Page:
Kossuth County Advance from Algona, Iowa on July 21, 1938 · Page 1
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Kossuth County Advance from Algona, Iowa · Page 1

Algona, Iowa
Issue Date:
Thursday, July 21, 1938
Page 1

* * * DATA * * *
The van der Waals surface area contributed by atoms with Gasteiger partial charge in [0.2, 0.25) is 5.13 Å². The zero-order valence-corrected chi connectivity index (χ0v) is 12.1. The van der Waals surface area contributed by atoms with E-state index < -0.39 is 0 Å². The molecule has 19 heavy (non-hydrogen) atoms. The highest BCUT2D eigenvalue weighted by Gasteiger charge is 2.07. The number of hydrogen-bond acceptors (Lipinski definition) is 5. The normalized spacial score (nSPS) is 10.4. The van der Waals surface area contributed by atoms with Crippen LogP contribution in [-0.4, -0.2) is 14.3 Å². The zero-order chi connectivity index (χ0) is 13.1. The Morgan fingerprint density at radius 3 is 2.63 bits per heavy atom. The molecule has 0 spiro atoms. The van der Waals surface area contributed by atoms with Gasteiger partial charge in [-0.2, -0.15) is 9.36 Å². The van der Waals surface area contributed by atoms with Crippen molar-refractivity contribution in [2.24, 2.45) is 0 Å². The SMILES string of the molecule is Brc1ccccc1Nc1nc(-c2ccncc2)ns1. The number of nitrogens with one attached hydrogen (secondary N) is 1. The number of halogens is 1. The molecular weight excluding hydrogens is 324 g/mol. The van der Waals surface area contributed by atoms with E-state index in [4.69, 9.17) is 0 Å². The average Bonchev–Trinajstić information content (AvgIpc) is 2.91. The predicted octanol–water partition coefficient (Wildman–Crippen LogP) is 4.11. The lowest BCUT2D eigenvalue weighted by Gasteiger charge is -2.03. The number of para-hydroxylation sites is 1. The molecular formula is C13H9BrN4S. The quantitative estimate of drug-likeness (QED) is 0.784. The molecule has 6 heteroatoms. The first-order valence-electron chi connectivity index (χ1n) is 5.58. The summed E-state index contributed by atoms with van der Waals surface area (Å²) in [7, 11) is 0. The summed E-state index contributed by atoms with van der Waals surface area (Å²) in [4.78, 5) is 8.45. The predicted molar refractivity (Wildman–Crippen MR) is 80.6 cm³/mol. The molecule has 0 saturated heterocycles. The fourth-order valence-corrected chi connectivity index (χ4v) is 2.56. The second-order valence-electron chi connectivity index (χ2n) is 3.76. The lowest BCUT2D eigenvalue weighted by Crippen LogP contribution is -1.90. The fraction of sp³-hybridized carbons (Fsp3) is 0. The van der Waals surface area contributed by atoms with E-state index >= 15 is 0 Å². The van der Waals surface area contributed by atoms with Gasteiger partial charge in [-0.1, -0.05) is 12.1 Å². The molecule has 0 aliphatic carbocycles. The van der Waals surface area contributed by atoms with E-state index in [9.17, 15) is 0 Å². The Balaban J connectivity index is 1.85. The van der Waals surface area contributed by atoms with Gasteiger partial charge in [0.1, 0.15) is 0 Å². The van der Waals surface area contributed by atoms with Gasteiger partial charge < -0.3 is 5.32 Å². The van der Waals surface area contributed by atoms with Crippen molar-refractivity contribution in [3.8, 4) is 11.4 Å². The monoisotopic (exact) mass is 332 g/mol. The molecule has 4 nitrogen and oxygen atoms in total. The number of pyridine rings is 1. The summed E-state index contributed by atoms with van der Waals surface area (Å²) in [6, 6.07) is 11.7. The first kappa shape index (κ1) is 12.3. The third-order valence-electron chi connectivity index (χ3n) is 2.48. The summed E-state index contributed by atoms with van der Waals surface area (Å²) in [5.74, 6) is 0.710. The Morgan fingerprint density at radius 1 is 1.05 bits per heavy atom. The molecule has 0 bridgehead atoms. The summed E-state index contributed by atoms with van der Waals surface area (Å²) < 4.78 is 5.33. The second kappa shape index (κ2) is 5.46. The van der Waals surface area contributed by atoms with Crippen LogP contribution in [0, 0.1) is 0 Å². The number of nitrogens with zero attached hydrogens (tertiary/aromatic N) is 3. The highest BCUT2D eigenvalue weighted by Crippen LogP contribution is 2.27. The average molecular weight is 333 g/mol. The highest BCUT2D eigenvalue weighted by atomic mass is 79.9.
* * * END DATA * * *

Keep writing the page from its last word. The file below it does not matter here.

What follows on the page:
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THE WEATHER 18-2& incl.-Atostly moder- i temperatures beginning ot L followed by warmer; prob- one or two shower periods. Ittime 37 ALGONA IOWA, THURSDAY EVENING, JULY 21,1933 8 Pages 64 Columns ^^^ L _• ' . ' . a *^ges e>4 Uolumns Number 44 TILLMAN NOMINATED FOR JUDGE >ad Shifts in Queen Contest " OUT " GROUP Judidai Baiiot Re ^ s , i st to mh WINS ON 20TH as_Coupons Come Pouting In ITH GROUPS JHUFFLEDBY [LATEST COUNT ! [\y 23 Days Left {Before Close of the Contest. I sign of the terrific battle for Krag In the March of Progress contest is seen In the fact , .he lead in both Algona and «if-Algona contestants ohang- iver the week-end, j today's report of the standing Monday night Kathryn McEnroe |ed ahead of Marcella Thill, i held top place in the Algona ict in Tuesday's U. D. M. re,_ And Adeline Illg, of Bode, I Laurena Laabs, of Lone Rock, i forged ahead of Josephine Ei- »r(h, who had been the lead[ the out of Algona district. Changes in Line-Up. imong the Algona girls Mabel pi advanced from seventh to 'd, putting Donnabelle Merron, i had been third, into fourth :e. Darlene Stott Is 5th, and rine Larson jumped from 10th sixth. Bernice Storm, Jane ftzmeyer, Kathryn Kelley and " na Kapp, in the order named Jlete the list of the first ten. mong out-of-Algona girls Ade- i Illg came from 5th to first, I Laurena Laabs, of Lone Rock; meed from third to second. phine Eisenbarth, .of Irvington. o had been first, held third, and a Stuflick, who had been d, is fourth. Mary Ann Arn- rier'of St. Benedict, is.5th,.Ros- a Barker 6th, Ruth Carlisle 7th. idred Fox, of Wesley, jumped ,o 8th position from 37th for the Sgest advance. Helen Lewis of -i Rock, is 9th, and Lillian ey, Whittemore completes the 1st ten. Standings o! Candidates. te standing of the candidates, "' Monday night, follows: , Algona District. |—Kathryn McEnroe. 'Tarcella Thill. abel Kohl. -Donnabelle Merron. -Darlene Stott. -Marine Larson. -Bernice Storm. Cretzmeyer.' iryn Kelley. na Kapp. , . -Rosella Voight. ' -Phyllis Coleman. -Evelyn Capesius. -Jane McWhorter. -Irene Fitzgerald. -Marjorie Phillips, |-Bfissie Humphries "-Lncille Calhoun. -Edna Nordstrom. =fcS! arty ' • -&ie V Ohm. Ca StebritZ " Holdren,, H ,,-v- de Baylor. |-Marie Pfeffer. -Angela Mae Hagg -Mary Crouch. -Myrtle Olson. ' '-Dorm Silvers. - Lu Arndorfer, St. Bon, Bode. <v yer> Beaton. Schun *cher, »<><*• State Gladioli Show Publicity T(|URNAMENT DATED HERE FOR SUNDAY A/TAXLNE, daughter of the Theo. Larsons, is pictured with a bou iv •*• quet of gladioli at the R. H. Miller garden. This picture will be used over the state to publicise the coming state "glad" show to bo held in Algona August 13 and 14. WHITE ROSE STILL LEADS K'BALL LEAGUE Defeats Barry's 9-3 in a Game Played Tuesday Night. The White Rose kittenball team is still leading the league, following the regular weekly games Tuesday night, when White Rose won from Barry's, 9-3, in a closely fought game. Barry's was ahead most of the game. Outstanding players were Davis for White Rose, who got three hits out of three times at bat,, and Clarence Devine, who got three hits out of four times at bat for Barry's. Hub Debeats Pioneers. The Hub Clothiers won oasily, 18-8, from the Pioneers, with Howard Medin hitting two home runs, once with Melvin Miner on base at the time. Clarence Bruns also hit a home run for the Hub, and Edw. Farnum got five hits out of five times at bat. For the Pioneers Benschoter got three hits out of four times at bat. Standings in the league now are: Team W L. Pet. White Rose -6 1 .858 Hub Clothiers — -5 2 -"I 6 Hub Clothiers — -& £ •'" t gew tne severed p j e ce back on. 5f"^ 8 . -—? I A!! He is getting along as wejl as ex- 'HOPPERS' IN S, D. STOP AT NOTHING IN WAY OF 'EATS' Mrs. Lee Hornbuckle, of Draper, 8. 1)., with her daughter Hazel and son Harold, will leave for home Monday, after two weeks here with the former's sister, Mrs. Eva Dehn. Mrs. Hornbuckle reported radishes and a'few peas from her garden, but grasshoppers got all of her string beans. Beetles are coming on now. Two years ago, during a drought and grasshopper siege, the "hoppers" didn't stop at eating vegetables— they came right Into the house and chewed at the lace curtains! Bites Off Tip of Tongue in a Fall • Corwith, July 19—tDewey Joy, four-year-old son of Mr. and Mrs. Lewis Galloway, met with a painful accident one day last week. The family had company, and the children were eating at a table in the yard. The little boy climbed onto the table, fell off, and bit his tongue so severely that it was almost dismembered, He was taken to a doctor at once, and after consideration it was thought best not Pio'neer 1 6 - 142 Next week White Rose plays the Pioneers, and Barry's will play the Hub. Brownies Are Beaten. A large crowd turned out for the game Monday evening between the Brownies and the All-Star picked team from the Kittenball league, the latter winnig, 8-4. The complete line-up of the Brownies was not in action. William Boldridge, Irvington, colored, pitched, and local boys filled in. The Brownies have issued a challenge for a return game a week from Monday, August 1. and it Is believed that a more complete IJne-up of the Brownies will take part. A hot game is .promised. A charge of lOc admission was j, and the league, as a result, ,UU LUV *v«*o»--» «i w uvw in financial condition take care of the field light bill. Oklahoma Comes Sunday. The Brownies are scheduled to play the Oklahoma Cubs nine on local diamond next Sunday syentog und * r U * Ms - Tu , e8<Ja / af l Sol the* Brownies g»*«J Austin, and part ot the game Wa» roaSwt, but the locals ex- pected, though not able to take nourishment through the mouth, and he cannot speak because of the swollen condition of his tongue. Passenger Plane Coming Tuesday An all-metal tri-motor 12 passenger airplane is to come to Algona Tuesday for flights over the town carrying passengers. The plane will be located In the Fred Schoby field a mile west of A'go- na. A group of Algonlans are going to Emmetsburg Tuesday morning for a cross-country flight. The plane's visit is being sponsored by the Sinclair dealers, the Barker drug store, Misbach's, Anderson's grocery, State's cafe and Barry's Recreation. Lonergan Now o! Algona. Paul Lonergan, Bancroft, state Income tax collector, moved to Algona Monday and Is rooming at the C. H. Williams home- Mf- ?iOH- ergaa's wife died July 1 ftt |M Kossuft hospital, follow^ an au•to accident near St. Jos. Local Club's Second Annual Open Event 'Scheduled. The second annual open golf tournament of the Algona Country club 1 will take place Sunday on the loca; 9-hole course. Golfers from the north half of the state and southern Minnesota are expected to tfike part. The tournament wil start In the morning with a quail' fyinj round of nine holes. Ir the afternoon flights of eigl will play nine holes, with match pla* rules, and the remaining four Placers will play the final nine holts with metal rules. Prizes are offend in each flight, with the entry flight at a dollar. Tie tournament was held September 12 last year, but because of the lateness of the season only foui flights took part. Calicnte Kesults Tonight. Results of the 'callente ' tourna- meijt, which, ends today, will be announced at. a Dutch luncheon this evening. Twenty-four foursomes took part, with the four- son^es as nearly matched as possible. Tie club championship tourna- mei t has reached the final rounds witi John Haggard and Eugene Mui'tagh yet to play, the fina rou:id. y Caddies Have Tournament. 'C.H, Williams has already won ove- F. B. Kent in the first flight; Bol McCullough has defeated Casey Loss in the third flight; and T. H. Holmes, has defeated W. A Lortmz in the fourth flight. In the second flight L. E. Linnan and D L. McDpnald are yet to play their ftafp round.' In the consolation round B. L. Robert, Father Ah- mam, M. C. McMahon, and. Law- ren3e Findley are paired. Ii a tournament for the caddies K. Holmes, Burns Nugent, anc Barney Ostwlnkle have reached sen i-finals, with H. Black and R Fuist yet to play a round. » Temperatures Drop to 80's; Highest, 91, leached on Monday The weather man has made life comfortable with near perfeol weither during the last week. The me-cury has been in the 80's, with onl|y one exception, when It rose to 91 Monday. There was rainfall .60 inch early Saturday morning Ths nights have been cool enough for sound sleep. £o far in July only six days of temperatures in the 90's have been recjorded, with the high for the month, 99, recorded on July 12 Rain has fallen only four times, m king a total of 1.37 inches for July 14 July 15 Ju July 17 July 18 July 19 wl La ni an w: br Ju CO on ha we ttt month. The record for the last k follows:! y 13 y 16 86 81 89 84 86 91 81 73 61 55 63 62 61 66 .60 Lakota Again Hit By a Hard Storm akota, July 19—Another severe d, rain, and hail storm struck :ota and the vicinity Friday it. Two inches of water fell, hail hit a strip a half mile e, stripping corn leaves and aking down oats. Farmers had commenced cutting grain, but Id not cut any more last week account of wet ground. Toe lasted only a few minutes and t from northwest to southeast. . » . ew Cars for Four Here and 6 Others en new cars were sold in Kos- sulh last week, bringing the total for July to 31. M. P. Haggard, Algona, and C. W. Lundqulst and C. J. Appelquist, Swea City, bought ftrds; the Rev. Alex English, Lo is Lynk, and Ralph Elbert, all Algona, Cbevrolets; M. E. Wal- lacb Fentan, the Rev. Geo. H. Wessel Burt, Plymouths; William W«|rd, Wesley, International truck; . Nitz, Lakota, G. M. C. truck. Four at Camp MeHenry. news release from Gamp Mc- Hsnry, Fort Des Mpines, reports thst William A. Bestenlehner, Al- goua. Glenn E. Dyer, Ledyard, Au- irnw C. Harusen, Wesley, and Donalt M. Wood, Titonka, ere atteud- 94; Uje camp, which, opened last week Thursday ajod will cojaUaue 12. "OUT" GROUP IS TOO STRONG FOR THE "INS" Location of Judges is Basis of Scrap in Convention. The story of the republican judicial convention which nominated £ W. Stillman, Algona, and Fred Hudson, Pocahontas, for the two Posts to be filled in November election is the story of two stron groups, combinations of "ins" and "outs." Kossuth county has not had judge since W. B. Quarton was on the bench more than 30 years ago. Pocahontas has never had a resident judge. Buena Vista coua- as had a resid ent judge since , except for a couple of years Clay county was tied up tight with Buena Vista, hence if one of the judges had to be beaten, both had to go. "Outs" Had to Combine. Because of the strong "in combination—Buena Vistaf Clay and Dickinson—with a total of 35 votes, because Palo Alto, having ™ r ,f1 ei V Udge ' was therefor! neutral, the other four counties had to combine in order to have a chance. The combination of Kossuth Humboldt, Pocahontas, and Emmet had a total voting strength or-4,i votes and so needed only a vote and a half from the Palo Alto .split vote of 3 2-3 votes to each candidate to tie up the convention. "Outs" Banks Hold Firm. Each "out" county had a candidate, and the four counties agreed that two of the four must be chosen. This put it up to Bue na Vista and Clay to name the HM°- ? ut , Buena Vlsta and Clay did not give up easily. Their delegations worked day and night though, as It .-turned out, vainly in the effort to break down the out" combination. . During the convention rumors and bear" stories were constantly circulated, both by intent and as a natural outgrowth of the excitement of the struggle. Pressure on Palo Alto. Early in the convention it became apparent that pressure was being brought to force Palo Alto to give up its neutral position and swing to Heald and DeLand. There were at least two enthusiastic king makers" In the Palo Alto delegation who wished to do it. Wiser heads pointed out that this would probably mean thai Davidson, who cames up for re- nomination two years from now would then be the object of the wrath in the four counties. Palo Alto "Sticks." The balloting was the same for three hours Monday morning and on Monday afternoon till 4 o'clock The- Palo Alto delegation then called a caucus, and this filled both camps with excitement. But before a vote could be taken, and when it appeared some kind of split was coming, a motion for adjournment to Tuesday morning was carried. But the only change, if it may be called a change, which took place in the night was the strengthening of Palo Alto's determination to go down the line playing no favorites. The first three ballots Tuesday morning showed this definitely to Buena Vista, Clay, and Dickinson. Twentieth Ballot Decisive. Finally, on the fourth ballot Tuesday, the 20th ballot of the convention, Buena Vista and Clay Swung to Stillman and Hudson, and their votes, added to the votes already for these two candidates, were sufficient for nomination. The convention was thus all ovar. Personalities did not enter into the contest at any time. The only thing at issue was location of the judges. Because Buena Vista had had a judge for some 70 years, it was felt that that county should retire; and because Clay was tied to Buena Vlsta,. both present judges had to be let out. To Retain Court Reporters. Dickinson county wanted Heald and DeLand retained, at least fieald, because under the new arrangement Dickinson will be far 'ram a judge.'DeLand has been udge since Would'war days'; and Heald hsis been judge eight years. According to a resolution of the convention, the two new judges Will continue to retain H. J. Kit- .leman, Storm Lake, and Matthew C. Grler, Emmetsburg, as court reporters. It Is believed Mr. Kit- leman will be Mr. Hudson's reporter; Mr. Grier, for Mr. Stillman.. M. P. Haggard headed the local delegation with the other attead- ng members R. J. Harrington, D. D. and T. C. Hutchison, J. D. Lowe, H. W. Miller, G. D. Shuai- way, B. J. VanNess, M, P. Weaver, Geqrge W. Patterson, Hugh Raney, A. J. Chrlsteneen, of Swea City, D, E. Dewel and Mr. Stillman. v To Take GfolJ Movies. Movies of golfers will be taken at a ''Dutch" JUBcft tonight at the Country club. T9urn.ey results will be announced and 'trophies Awarded. County— DnLand Buena Vista 13 Clay 12 Dickinson 10 Emmet o Humboldt 0 Kossuth 0 Palo Alto _ 3 2/3 Pocahontas 0 Heald Morse .fiuiua Stillman 13 0 0 0 12 000 10 0 0 0 0933 0 39 3 0 5 5 15 3 2/3 3 2/3 3 2/3 3 2/3 0 3 1/3 3 1/3 3 1/3 Hudson 0 0 0 3 3 5 3 2/3 10 Totals _ 38 2/3 38 2/3 24 24 28 24 2/3 Judicial Nominating Ballot County— DeLand Buena Vista 1 Clay o Dickinson 0 Emmet 0 Humboldt II 0 Kossuth 0 Palo Alto 3 2/3 Pocahontas 0 Heald • 0 0 0 0 0 0 3 2/3 0 Morse 1 0 10 9 3 0 3 2/3 0 Jaqua Stillman 0 0 3 1/3 3 9 0 3 2/3 0 Totals 4 2/3 3 2/3 26 2/3 19 12 12 3 1/3 3 3 15 3 2/3 10 62 Hudson 12 12 3 1/3 3 3 15 3 2/3 10 62 RUBBER CHECK ARTIST TAKES FRENCIUEAVE Doesn't Like Job at the County Farm, So Skips. Norman Hemiller, Livermore, who was serving a 30-day sentence for writing bad checks, escaped from the county farm Tuesday evening at suppertime and local officers are now on the lookout for him. The escape from work at the county farm is the same in the eyes of the law as a jail delivery, and if caught he will possibly be subjected to a five-year term in the penitentiary. Hemiller was experiencing some of the hard labor which prisoners are supposed to perform. With, three other prisoners he was helping with harvesting and thrashing. He had worked hard all day, but took French leave while the others were getting ready for supper. His absence was not at first noticed, as prisoners are treated as "trusties" at the farm. Later his absence was reported to the sheriff, but nothing had been seen or heard of him up to yesterday. Hemiller had served out a 15- day sentence on one bad check charge, and had served two days of 30-day sentence on another charge. The escape was a surprise to officers, who thought him foolish to run the risk of a possible five- year penitentiary sentence. The prisoners are brought to town every night and kept in jail till time for work next morning. Car Badly Wrecked, But Driver Unhurt Corwith, July 19— In her car Roberta Masterson was returning to work at the Corwith postoffice Friday noon, and had an accident that could have been serious. She reached under the seat for her purse, which had fallen, and In doing so pulled on the steering wheel, which drove her car into the ditch. When she looked up and saw where the car was head- Ing she pulled the steering wheel in the other direction to drive it out and in doing so turned the car over twice. The car was almost completely wrecked, but Miss Masterson miraculously escaped with minor cuts- and severe bruises. Cornstalk 11 Feet Wins a Burt Prize Burt,,. July 19— A "tall corn" contest conducted by the Smith Bros. store Saturday aroused considerable interest. Twenty-one farmers contributed stalks from their fields. Harold Anderson won first prize for a, stalk which measured 11 feet and bore five ears. -Russell Shipler and Louis Scott tied for second with stalks measuring nine feet, 11 inches. • ' — "—— * — '• Whittemore Woman Suffers Arm Break Mrs. Martin Duffy, Whltemora, suffered a broken left wrist Monday while she was visiting here at :he home of her son, County Treasurer M. J. Duffy. She stepped oH of the front porch and fell :hree steps to the sidewalk. Leg bruises were also suffered. She was taken to a Whittewore hospital, where the arm was set, then .0 her home. Ah— Another Joe Lewis I Kenneth Asa, who Is epeadiag the summer with the 0. L, Millers, IBS been nicknamed "Joe Lewis. 1 ' ?enneth and Paul Lemiee were having a friendly scuffle Monday afternoon, when -Kenneth "lost control" of Ma r ig^ t ?aul sprawling W rQS4 flue STILLMAN W. STILLMAN, nominated for district court judge Tuesday, wa s born at Dolliver May 8, 1904, and was graduated from the Estherville high school in 1920'. In 1924 he received a B. A. degree from the. state university, and in 1926. he received an LL.B. degree, and was admitted to practice. He came to Algona February 1, 1927, and In 1929 entered into partnership with E. J. Van Ness In the firm of Van Ness & Stillman. Mrs. Stillman is the former Elizabeth Holland, of Maxwell, once an Algona teacher, and the Stlllmans have two children, Ann 8, and Marcia 2. WINSON20TH BALLOT AFTER LONGJJATTLE Combined Heald and DeLand Forces are Beaten. G. W. Stillman, Algona, and Fred Hudson, Pocahontas, won the republican nominations for district court judge in a two-day judicial convention a t Crescent Beach at the Okobojis Tuesday. The nominations are expected to be equivalent to election, for it is anticipated that no democratic nomina- ttions will be made. The nominations came Tuesday morning, after the convention had been deadlocked since the first ballot Monday morning. All ballots except the final one were the same. East Side vs. West Side. J. D. Lowe, Algona, was chairman of the convention, and Dwight McCarthy, Emmetsburg, was secretary T. C. Hutchison served as one of two tellers. Buena Vista county, home of Judge James DeLand, Clay coun- ™H ??l,° f - Jud S e George Heald, th r, S0 ?, county ' dominated ^ c ay. ^legation, were solid ""> old- judges. They 'were opposed by a coalition of "favorite sou delegations from Humboldt, Emmet, Pocahontas, and Kossuth counties. Franklin Jaqua was candidate from Humboldt; J W Morse, from Emmet; Mr. Hudson' from Pocahontas; and Mr Stillman from Kossuth. Davidson's County Neutral. Palo Alto county, home of Judge x. C. Davidson, whose term holds over for two years more, split its vote equally between all candidates. Ex-Algona Girl is to Spend 3 Months in Tour in Europe West Bend, July 19—Dr. and Mrs. P. O. Dorweiler drove to Boone Saturday to attend a family reunion. They went by way of Algona and took down Mrs. Dorweiler's mother, Mrs. R. J. Hutchison At Boone they met a Mrs. Parsons, of Denver, sister of Mrs. Hutchison and aunt of Mrs. Dorweiler. Mrs. Parsons, a daughter, and Mrs. Dorweiler will leave Monday for England, where they will visit relatives. Mrs. Parsons' and Mrs Hutchison's old home is London where they were children, and they have many relatives there. The party will have a month there. They plan also to visit Paris, and Mrs. Dorweiler Will have two days there to slghtsee and visit Mrs. Roy Cunningham, former resident of West Bend who became a French war bride. The party plans to be gone three months altogether. Titonka Farmer is Gashed in Accident Titonka, July 19—In a tractor- binder accident Monday afternoon George Boyken, northwest of town, suffered severe injuries. He was at work alone and stopped to take a corn stalk out of the oats sickle. As he was in front of the machine It was thrown into gear, and Boyken was caught and dragged several rods before he could stop the tractor. Though he suffered a deep leg gash and another on the arm and was losing blood rapidly he walked to his home a quarter of a mile away and called Mrs. Boyken, who took him to a doctor. Divorced Couple Remarried Here Four licenses to wed have been Issued: Oliver Bartlett, Marguerte Tilley, both of Minneapolis; Gerald Larson, Virginia DeNio, both of Fort Dodge; I<ouis Vervier, Des. Moines, Janet Zerfass, Algona; Barber Alvin Briggs, Algona, Fern Briggs, Fairmont. This was. a remarriage for Mr. and Mrs. Briggs. * *""*"* was on two Judges on H ic 1 hence Koss "th, which had 15 delegates, had 30 votes, of which 15 could be cost for one candidate. The coalition had a total of 4 votes. It required 44% votes to nominate, hence the coalli- /!??' J ? vlew ot the s P Ht In. Palo Alto, had control as long as they- themselves hung together. How Totes Were Cast ' Each coalition county cast a unanimous choice of the delegation for its favorite son, then divided equally the remainder of its vote for the other three coalition candidates. Kossuth thus gave 15 votes for Stillman and five votes each for Hudson, Morse, and Jaqua. On this basis Judges Deland and Heala had total votes of 38 2-3 each; Stillman was third, with 28- Hudson had 24 2-3 votes; and Morse and Jaqua tied with 24 each. This was the total on each ballot except the final. West Side Gives Up. On the final ballot Buena Vista and Clay swung to Stillman and Hudson, with other counties fall- Ing into line, and the nominating ballot totals were: Stillman and Hudson, 62 votes each; Morse 36 2-8; Jaana 19; DeLand 4 2-3; Heald 3 -83. 'Balloting was in alphabetical order. The nomination of Stillman and Hudson was therefore assured on the final ballot before Kossuth and Pocahontas voted, and the full votes of those two cauntJos were therefore cast for the' winners. ' Following the ballot former Judge N. J. Lee, Estherville, heading the Emmet delegation, moved that the nominations be made unanimous, and the motion was carried without a dissenting vote. Outsiders Seeking Harvest Jobs Here Irvington, July 19— Five young men from "Winterset were at Ray Pitch's recently, looking lor work through harvest. They reported crops poor around Winterset, he- sause 'of too much rain. Tiyo boys from Deep River were here Sunday, also on th»Jookout for jobs. Make Denver in One Bar. The W. A. Lprenzes and H. B. whites, who are on a western tour, made Denver, Colo., more than 750 miles, the first day ot their trip. They left Saturday and will be gone two weeks, L.U Verne, July 19—A^ a fiftis of " ^"^^S^^W-fS* Band Concert i - March—The Booster Kleto Patrol—Knights of 014 Klftjr Merriment Polka G.eo. Parjjard (Three Clftrjnetf.) * Overture—The For